25 September 2007

J for Jackal

I do not have any photos of jackals but took this picture about three years ago when Sue and I were travelling in the karoo between Sutherland and Calvinia, on our way to see the flowers of Namaqualand. Jackal pelts strung up on the fence next to the road.



This was a very grim reminder of the ongoing battle between sheep farmers and jackals. It is also a testimony to the remarkable survival skills of the black backed jackal. In spite of constant persecution and jackal proof fencing they survive against all odds.

For those of you who have been reading my blogs, you may have noticed by now that I am a keen consevationist. At one time in my life I was a hunter and would be the first in line to seek and destroy vermin. At the age of 19 two incidents changed that.

The first was when I was about to shoot a buck that was causing damage in our lands. As I was about to squeeze the trigger something made me put on the safety catch and declare, "I can't do this". I have never looked back.

The second was an incident with a pair of black backed jackals. Any farmer will tell you they are vermin and will go to great lengths to destroy them. Jackals have been persecuted to such an extent that from being diurnal animals they have become nocturnal. My parents had an irrigation farm and at one time grew the most delicious watermelons. Believe it or not, the jackals loved water melons. They had an uncanny knack of finding the best ones, scratching them open with their claws and eating the inside.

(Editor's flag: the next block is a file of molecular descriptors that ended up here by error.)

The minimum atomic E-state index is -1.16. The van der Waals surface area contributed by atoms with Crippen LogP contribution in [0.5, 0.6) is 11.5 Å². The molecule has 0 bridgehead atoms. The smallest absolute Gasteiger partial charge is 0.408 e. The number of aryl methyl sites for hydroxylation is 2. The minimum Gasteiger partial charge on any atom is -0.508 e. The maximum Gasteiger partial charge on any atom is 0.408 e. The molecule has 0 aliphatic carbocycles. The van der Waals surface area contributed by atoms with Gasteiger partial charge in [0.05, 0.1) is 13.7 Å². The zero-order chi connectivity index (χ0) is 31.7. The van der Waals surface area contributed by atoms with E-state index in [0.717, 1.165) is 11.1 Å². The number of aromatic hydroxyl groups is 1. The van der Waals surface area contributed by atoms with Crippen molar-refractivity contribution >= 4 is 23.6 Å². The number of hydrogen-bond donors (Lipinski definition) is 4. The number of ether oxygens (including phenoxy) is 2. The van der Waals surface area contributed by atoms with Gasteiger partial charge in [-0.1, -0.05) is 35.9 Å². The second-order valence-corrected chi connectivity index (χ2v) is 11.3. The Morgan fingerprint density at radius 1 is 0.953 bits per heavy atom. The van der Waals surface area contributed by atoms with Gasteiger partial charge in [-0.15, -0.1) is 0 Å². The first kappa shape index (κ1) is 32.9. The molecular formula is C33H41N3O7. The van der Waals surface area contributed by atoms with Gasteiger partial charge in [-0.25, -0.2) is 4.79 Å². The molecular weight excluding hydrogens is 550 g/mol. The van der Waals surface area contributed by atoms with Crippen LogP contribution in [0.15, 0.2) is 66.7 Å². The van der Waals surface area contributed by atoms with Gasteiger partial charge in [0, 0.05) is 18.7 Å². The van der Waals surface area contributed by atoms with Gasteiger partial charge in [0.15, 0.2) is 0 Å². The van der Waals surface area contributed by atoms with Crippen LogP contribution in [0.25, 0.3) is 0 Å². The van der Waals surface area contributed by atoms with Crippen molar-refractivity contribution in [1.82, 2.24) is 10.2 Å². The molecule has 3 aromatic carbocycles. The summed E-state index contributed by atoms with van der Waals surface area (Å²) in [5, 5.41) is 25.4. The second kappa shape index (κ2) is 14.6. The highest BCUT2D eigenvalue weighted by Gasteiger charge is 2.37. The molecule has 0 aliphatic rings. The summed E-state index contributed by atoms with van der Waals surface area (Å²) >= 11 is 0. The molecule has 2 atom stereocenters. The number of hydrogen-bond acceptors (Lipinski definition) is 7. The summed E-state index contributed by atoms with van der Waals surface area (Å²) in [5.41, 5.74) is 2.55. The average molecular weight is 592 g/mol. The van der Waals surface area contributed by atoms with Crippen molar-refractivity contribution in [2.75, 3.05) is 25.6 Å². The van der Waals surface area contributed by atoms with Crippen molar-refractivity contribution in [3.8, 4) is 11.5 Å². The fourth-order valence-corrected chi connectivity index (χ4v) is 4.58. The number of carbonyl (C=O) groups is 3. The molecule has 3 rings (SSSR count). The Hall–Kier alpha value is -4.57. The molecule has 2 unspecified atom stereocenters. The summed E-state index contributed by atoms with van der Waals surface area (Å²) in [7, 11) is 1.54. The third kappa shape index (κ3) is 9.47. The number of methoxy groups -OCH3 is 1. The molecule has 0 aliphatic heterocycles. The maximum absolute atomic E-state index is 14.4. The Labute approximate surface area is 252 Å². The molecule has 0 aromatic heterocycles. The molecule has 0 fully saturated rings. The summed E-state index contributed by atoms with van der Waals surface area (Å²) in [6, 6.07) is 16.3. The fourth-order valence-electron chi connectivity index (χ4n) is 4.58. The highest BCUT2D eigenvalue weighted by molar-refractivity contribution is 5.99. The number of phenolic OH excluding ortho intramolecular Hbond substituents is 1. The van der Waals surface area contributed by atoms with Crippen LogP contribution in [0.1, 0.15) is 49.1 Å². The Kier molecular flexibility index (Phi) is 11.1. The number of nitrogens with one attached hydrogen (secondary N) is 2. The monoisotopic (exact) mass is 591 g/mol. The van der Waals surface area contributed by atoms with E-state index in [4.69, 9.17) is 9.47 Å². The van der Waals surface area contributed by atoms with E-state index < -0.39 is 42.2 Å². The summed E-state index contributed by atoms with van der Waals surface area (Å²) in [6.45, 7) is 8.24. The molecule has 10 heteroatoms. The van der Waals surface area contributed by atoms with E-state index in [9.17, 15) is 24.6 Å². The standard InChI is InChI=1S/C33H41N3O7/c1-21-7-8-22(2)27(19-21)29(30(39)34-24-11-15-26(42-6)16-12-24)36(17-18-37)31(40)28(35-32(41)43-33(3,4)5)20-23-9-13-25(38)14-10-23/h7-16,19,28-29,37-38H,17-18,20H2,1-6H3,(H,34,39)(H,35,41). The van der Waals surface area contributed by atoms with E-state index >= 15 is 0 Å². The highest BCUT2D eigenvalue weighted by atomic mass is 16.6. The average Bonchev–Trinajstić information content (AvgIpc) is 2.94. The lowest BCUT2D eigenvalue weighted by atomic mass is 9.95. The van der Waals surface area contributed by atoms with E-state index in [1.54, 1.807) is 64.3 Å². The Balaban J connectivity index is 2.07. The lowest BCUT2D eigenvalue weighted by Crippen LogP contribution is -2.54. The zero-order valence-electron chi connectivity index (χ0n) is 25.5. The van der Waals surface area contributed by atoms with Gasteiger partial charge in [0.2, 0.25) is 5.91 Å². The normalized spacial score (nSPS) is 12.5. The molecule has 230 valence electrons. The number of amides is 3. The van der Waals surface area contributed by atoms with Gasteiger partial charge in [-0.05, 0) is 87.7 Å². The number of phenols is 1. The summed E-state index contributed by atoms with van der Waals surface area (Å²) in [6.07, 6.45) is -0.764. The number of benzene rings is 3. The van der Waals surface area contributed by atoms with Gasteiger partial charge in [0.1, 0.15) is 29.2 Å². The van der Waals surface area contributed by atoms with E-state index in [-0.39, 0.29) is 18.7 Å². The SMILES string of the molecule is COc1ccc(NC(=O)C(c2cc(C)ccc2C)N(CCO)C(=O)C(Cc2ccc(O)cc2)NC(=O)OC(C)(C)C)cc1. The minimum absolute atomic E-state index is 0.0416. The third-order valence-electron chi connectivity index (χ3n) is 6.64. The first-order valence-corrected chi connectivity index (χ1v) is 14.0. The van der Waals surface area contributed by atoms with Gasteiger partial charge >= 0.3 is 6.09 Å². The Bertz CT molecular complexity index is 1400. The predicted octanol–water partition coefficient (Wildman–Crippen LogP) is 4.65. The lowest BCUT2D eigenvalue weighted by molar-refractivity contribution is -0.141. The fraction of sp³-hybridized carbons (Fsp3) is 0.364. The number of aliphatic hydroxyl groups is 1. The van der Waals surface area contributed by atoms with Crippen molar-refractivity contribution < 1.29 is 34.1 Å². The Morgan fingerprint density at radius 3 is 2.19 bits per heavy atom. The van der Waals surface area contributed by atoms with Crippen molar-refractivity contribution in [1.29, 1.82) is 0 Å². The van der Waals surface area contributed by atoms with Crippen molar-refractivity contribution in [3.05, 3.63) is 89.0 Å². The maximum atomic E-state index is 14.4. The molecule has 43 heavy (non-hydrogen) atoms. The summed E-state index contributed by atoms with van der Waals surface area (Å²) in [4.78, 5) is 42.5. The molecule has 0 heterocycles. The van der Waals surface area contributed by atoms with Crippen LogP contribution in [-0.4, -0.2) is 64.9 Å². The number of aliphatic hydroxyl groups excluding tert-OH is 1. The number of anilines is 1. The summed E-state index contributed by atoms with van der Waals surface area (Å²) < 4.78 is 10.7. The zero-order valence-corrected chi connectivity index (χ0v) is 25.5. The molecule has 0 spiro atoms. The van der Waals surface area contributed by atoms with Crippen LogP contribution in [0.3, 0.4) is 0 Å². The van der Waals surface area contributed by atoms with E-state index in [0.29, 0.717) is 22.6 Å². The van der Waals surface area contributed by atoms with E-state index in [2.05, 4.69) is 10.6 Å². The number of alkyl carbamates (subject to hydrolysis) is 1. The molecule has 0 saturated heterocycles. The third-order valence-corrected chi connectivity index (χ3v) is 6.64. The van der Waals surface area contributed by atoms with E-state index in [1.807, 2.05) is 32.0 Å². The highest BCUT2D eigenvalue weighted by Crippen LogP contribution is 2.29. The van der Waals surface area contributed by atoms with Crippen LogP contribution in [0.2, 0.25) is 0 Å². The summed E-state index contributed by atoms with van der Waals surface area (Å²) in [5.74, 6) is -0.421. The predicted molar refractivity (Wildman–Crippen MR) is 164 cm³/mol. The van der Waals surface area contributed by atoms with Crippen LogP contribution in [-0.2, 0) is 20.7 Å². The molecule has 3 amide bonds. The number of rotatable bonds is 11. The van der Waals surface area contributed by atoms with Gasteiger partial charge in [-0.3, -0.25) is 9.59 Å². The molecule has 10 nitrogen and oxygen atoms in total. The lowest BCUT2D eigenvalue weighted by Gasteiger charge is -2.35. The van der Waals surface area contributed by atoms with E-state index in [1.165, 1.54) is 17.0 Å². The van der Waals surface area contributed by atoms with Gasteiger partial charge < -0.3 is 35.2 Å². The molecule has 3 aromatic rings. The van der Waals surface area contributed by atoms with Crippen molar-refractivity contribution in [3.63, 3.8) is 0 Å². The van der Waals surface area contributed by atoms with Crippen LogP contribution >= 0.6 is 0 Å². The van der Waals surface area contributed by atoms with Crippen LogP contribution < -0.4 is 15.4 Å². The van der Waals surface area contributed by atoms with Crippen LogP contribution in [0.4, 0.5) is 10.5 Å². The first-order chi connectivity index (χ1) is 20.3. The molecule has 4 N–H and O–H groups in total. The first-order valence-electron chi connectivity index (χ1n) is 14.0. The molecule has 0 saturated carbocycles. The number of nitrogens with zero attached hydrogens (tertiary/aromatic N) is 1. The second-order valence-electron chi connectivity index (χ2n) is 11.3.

Farmers are very possesive of their land, livestock and crops - and not being an exception to the rule I went out one night with a torch and a rifle, "to bag me a jackal".

Imagine the scene. It is pitch dark. There is no moon and I walk as quietly as I can to the lands. When I get there I turn the torch on and quickly pick up the gleaming eyes of a pair of jackals. As I lift the rifle to my shoulder they disappear. No problem, I am patient, I have all night. So I sit down and wait. After about ten minutes I turn the torch on again and there not fifty metres from me are the two jackals, sitting on their haunches watching me.